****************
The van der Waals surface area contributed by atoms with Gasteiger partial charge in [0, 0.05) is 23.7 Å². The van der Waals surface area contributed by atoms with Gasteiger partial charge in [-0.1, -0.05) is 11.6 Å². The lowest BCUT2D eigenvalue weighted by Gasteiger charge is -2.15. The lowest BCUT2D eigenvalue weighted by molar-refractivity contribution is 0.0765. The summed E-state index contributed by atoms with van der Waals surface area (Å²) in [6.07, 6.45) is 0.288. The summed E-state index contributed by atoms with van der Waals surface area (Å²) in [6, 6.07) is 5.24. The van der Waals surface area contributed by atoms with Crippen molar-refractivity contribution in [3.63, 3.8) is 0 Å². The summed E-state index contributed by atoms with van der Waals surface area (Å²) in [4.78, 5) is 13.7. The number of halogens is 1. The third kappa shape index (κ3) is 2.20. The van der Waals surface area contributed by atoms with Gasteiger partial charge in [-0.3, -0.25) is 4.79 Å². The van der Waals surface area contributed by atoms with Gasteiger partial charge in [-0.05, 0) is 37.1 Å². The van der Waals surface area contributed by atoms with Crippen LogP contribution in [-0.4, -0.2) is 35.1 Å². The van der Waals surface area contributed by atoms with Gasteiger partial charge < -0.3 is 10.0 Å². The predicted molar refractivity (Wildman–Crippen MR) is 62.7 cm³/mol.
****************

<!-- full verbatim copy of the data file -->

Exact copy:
The van der Waals surface area contributed by atoms with Gasteiger partial charge in [0, 0.05) is 23.7 Å². The van der Waals surface area contributed by atoms with Gasteiger partial charge in [-0.1, -0.05) is 11.6 Å². The lowest BCUT2D eigenvalue weighted by Gasteiger charge is -2.15. The lowest BCUT2D eigenvalue weighted by molar-refractivity contribution is 0.0765. The summed E-state index contributed by atoms with van der Waals surface area (Å²) in [6.07, 6.45) is 0.288. The summed E-state index contributed by atoms with van der Waals surface area (Å²) in [6, 6.07) is 5.24. The van der Waals surface area contributed by atoms with Crippen molar-refractivity contribution in [3.63, 3.8) is 0 Å². The summed E-state index contributed by atoms with van der Waals surface area (Å²) in [4.78, 5) is 13.7. The number of halogens is 1. The third kappa shape index (κ3) is 2.20. The van der Waals surface area contributed by atoms with Gasteiger partial charge in [-0.3, -0.25) is 4.79 Å². The van der Waals surface area contributed by atoms with Gasteiger partial charge in [-0.05, 0) is 37.1 Å². The van der Waals surface area contributed by atoms with Crippen LogP contribution in [-0.4, -0.2) is 35.1 Å². The van der Waals surface area contributed by atoms with Gasteiger partial charge < -0.3 is 10.0 Å². The predicted molar refractivity (Wildman–Crippen MR) is 62.7 cm³/mol.